Monday, February 26, 2024

Don't be afraid, it's just history

Untitled (Toni Morrison) by Robert McCurdy (National Portrait Gallery)

     If the three Canadians who discovered insulin in 1921 were themselves diabetic and trying to save their own lives, would that make their accomplishment less significant?
     I'd say no. Their breakthrough still benefits uncounted millions.
     Similarly, I do not discount the American Revolution because the colonists were thinking mostly of their own interests.
     They still forged a new type of freedom. For themselves. At first.
But that freedom began to spread — rather like a virus escaping a lab — and kept infecting others.
    That is the American story in a nutshell: One group secures rights for itself, then those rights are claimed by a more disadvantaged group.
     While soaked with blood and outrage, it is still an inspiring story. That's why I'm so puzzled that Florida and Texas pretend that telling the core American narrative somehow hurts their children.
     Which is more inspiring? That wealthy planter and slave owner Thomas Jefferson paused from gardening at Monticello to write the Declaration of Independence? Or that his grandchildren, descendants of Sally Hemings, the enslaved woman Jefferson made his concubine, would some day gain their rights as free citizens — in theory — under that very same document?
     I'll take the second story. It displays the promise of America. You can't feel bad hearing it, unless you're rooting for slavery.
     The past helps us understand the present. If you are agog at the Alabama court casting embryos as children — albeit very well-behaved children — it might help to remember that while Black Americans won the right to vote in 1865, American women would not receive the same right for another 55 years, until 1920. American wives and mothers and sisters lagged two generations behind those once considered sub-human chattel.

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  1. "The bigotry of low expectations"

    I am sitting at the San Antonio airport on my way back to Chicago. I spent the weekend with two men I have known 40 years one an African American 55 the other a Vietnamese "boat person" 75 that escaped imprisonment by the communists.
    I am 65 and taught them both woodworking and hired them to work for the company where I was foreman.

    They are or were very successful .
    More than me.
    They both mentioned how grateful they are to have been given an opportunity they couldn't find elsewhere.
    I'm a regular white guy. Still scrubbing off my bigotry and prejudice.

    Hire minorities , share your knowledge with them. Introduce them to your circle so they too can be a part of the American success story.
    If you give a man a fish ...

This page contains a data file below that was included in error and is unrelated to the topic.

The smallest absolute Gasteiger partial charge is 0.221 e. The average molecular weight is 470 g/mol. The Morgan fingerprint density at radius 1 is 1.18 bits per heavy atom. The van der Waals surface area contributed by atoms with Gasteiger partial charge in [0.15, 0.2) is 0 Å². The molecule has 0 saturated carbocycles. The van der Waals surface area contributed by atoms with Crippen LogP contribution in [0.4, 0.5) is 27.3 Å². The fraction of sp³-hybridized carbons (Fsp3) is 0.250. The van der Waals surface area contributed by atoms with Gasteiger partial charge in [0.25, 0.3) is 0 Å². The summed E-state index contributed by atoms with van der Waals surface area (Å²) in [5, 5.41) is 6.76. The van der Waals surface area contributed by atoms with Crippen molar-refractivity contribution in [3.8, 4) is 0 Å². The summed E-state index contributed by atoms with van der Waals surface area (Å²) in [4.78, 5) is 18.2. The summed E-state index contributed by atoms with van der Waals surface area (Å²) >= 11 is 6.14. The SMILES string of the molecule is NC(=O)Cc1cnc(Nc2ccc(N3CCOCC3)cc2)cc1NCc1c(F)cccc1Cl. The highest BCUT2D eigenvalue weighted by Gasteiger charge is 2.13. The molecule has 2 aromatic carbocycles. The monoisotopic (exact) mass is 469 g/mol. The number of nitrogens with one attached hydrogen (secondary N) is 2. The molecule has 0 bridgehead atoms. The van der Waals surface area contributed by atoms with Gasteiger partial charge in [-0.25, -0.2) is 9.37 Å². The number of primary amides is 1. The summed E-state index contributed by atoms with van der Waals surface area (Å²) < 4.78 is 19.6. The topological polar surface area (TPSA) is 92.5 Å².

1. And recognize and appreciate the knowledge they share with you.


    2. In Trevor Noah's book, Born a Crime, he says, yes, it helps if you teach a man to fish, but he also needs the pole. You taught them to fish, and helped with the tools. Good on you.

  2. The laws restricting the knowledge of history in the Deep South are the stuff of totalitarianism. Absurd, despicable, dangerous beyond measure. SNL had a bit this weekend about the ruling in Alabama. "Embryos were ruled to be humans in Alabama. Also, black embryos can be tried as adults".

    1. Very funny and cuts pretty close to the bone: everything is possible if God is a factor.

  3. Completely agree that the real history is more inspiring than the 'feel good" myths. And instructive; disenfranchised groups can use tactics from earlier struggles.

  4. "We all have these spots on our characters, and the thing to do when you find one is to scrub vigorously."

    And that's entirely the point. We have a choice. We can go through life thinking what we learned in childhood is the one and only truth, or we can evolve, admit our errors, and move on.
    I follow an author, Lyz Lenz, who has a new book called "This American Ex-Wife." She points out all sorts of things I've misunderstood for years.
    Like Toni Morrison, she offers us uncomfortable truths we can learn from or ignore.
    It's our choice.

  5. I have read some TM but not her first-just put on my list. I don't always get it, likely as I am white. But in reading her words, steam almost rises off the paper. Hearing her read her work-I'm in. A year or so ago her story, "Recitatif" was pub. as a stand alone with a good intro by Zadie Smith. A piece written about 2 children, their lives, their friendship written without any overt reference to their races. The reader is left to decide based somewhat by racial stereotypes, race bias etc. Very interesting.
    And speaking about racial terrrorism and hate in the South....check it out in the North via Tim Egans book, "A Fever in the Heartland-The KKK's Plot to Take Over America, and the Woman who Stopped Them. Who knew that just about 100 years ago thru the efforts of a few world class wankers the K was in political, judicial and religious charge of much of the North and nearly took over the Presidency and killed Democracy. Talk about required reading! I hope it's at least considered for a Pulitzer this year.


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